Electric Car

Electric cars may avoid whiplash injuries

​Every day between 30 and 300 people get whiplash injuries. A common cause is when the vehicle has been hit in the rear. Many of these accidents could be avoided by driving an electric car. How this could be done is shown in Adithya Arikere’s PhD thesis.
“In my project, we tried to find novel active safety applications for electrified drivetrains that cannot be achieved or at least performed as well with traditional internal combustion engines” says Adithya Arikere.

Electric drives have a lot of advantages over internal combustion engines. They have fast and reliable response, precise and accurate control, max torque from standstill and more. Some of these can be exploited to achieve novel or improved active safety functionality. 

"A simple example is if you can detect that you are about to be hit from behind and you have the free space in front to accelerate and get out the way, you can do so with an electrified drivetrain" says Adithya Arikere. 

This cannot be done reliably with an internal combustion engine since they have poor low-end torque, large response times and the transmission can be in the wrong gear. But with electric drives which deliver their peak torque at low speeds, have short response times and typically don’t need a transmission, this can be easily and reliably achieved. Adithya Arikere has investigated three scenarios in detail: the rear-end collision, obstacle avoidance with oncoming traffic and intersection accidents.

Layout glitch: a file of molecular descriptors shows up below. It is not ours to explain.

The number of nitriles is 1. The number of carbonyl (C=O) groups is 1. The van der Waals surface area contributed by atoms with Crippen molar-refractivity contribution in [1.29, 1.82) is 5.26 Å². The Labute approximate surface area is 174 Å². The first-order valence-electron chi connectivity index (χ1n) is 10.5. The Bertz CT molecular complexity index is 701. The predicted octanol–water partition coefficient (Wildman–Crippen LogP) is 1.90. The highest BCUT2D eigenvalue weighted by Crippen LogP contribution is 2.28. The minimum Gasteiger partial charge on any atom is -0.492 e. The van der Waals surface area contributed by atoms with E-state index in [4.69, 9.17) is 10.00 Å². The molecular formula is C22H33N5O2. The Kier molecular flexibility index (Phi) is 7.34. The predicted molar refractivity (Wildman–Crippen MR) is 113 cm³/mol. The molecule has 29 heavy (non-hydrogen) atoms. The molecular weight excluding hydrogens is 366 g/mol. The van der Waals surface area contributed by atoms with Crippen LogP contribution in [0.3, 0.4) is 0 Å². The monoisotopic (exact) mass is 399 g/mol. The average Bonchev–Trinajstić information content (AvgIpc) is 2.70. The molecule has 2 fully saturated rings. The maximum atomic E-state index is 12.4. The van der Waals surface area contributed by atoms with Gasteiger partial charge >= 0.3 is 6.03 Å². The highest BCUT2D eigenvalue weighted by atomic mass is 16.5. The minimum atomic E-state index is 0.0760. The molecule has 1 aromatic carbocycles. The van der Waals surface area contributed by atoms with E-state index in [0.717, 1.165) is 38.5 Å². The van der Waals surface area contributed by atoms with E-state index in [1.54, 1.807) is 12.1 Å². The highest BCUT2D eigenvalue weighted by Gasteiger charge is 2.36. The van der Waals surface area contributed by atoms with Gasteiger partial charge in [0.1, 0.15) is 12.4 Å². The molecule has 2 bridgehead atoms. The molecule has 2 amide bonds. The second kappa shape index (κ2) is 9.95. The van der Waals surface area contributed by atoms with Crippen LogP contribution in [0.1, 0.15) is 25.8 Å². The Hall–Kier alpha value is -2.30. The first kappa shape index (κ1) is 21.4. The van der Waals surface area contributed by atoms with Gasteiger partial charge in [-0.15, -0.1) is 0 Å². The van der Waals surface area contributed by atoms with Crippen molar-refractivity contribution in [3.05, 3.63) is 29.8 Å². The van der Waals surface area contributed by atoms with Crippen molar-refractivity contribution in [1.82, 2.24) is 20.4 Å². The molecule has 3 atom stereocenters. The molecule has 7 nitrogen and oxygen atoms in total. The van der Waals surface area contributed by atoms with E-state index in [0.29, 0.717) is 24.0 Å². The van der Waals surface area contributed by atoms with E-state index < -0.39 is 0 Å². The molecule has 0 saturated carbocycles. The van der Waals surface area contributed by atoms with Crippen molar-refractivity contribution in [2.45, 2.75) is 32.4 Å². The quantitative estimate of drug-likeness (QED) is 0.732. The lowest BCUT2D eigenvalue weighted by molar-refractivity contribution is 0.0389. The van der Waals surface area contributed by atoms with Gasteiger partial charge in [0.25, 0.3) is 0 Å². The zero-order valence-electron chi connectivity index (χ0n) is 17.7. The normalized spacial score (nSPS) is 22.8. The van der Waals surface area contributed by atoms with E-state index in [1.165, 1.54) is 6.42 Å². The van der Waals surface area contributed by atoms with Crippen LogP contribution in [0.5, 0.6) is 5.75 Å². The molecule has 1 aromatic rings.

"We have found that in each case, the quick and reliable response of electric drives can be used to perform interventions that can avoid or mitigate accidents and yield a significant safety benefit" says Adithya Arikere

Since his project deals with finding novel active safety applications for electrified drivetrains he believes it can make electrified vehicles of the future safer and consequently, also make them more attractive to consumers since these safety functions cannot be achieved with traditional internal combustion engine based vehicles. This in turn could help drive electrified vehicle sales and therefore help mitigate climate change and local emissions.

Adithya Arikere presents his PhD thesis Vehicle Dynamics Control for Active Safety Functions using Electrified Drivelines​ at April 10, 10 AM in KB lecture hall. 
 


 


Published: Thu 05 Apr 2018.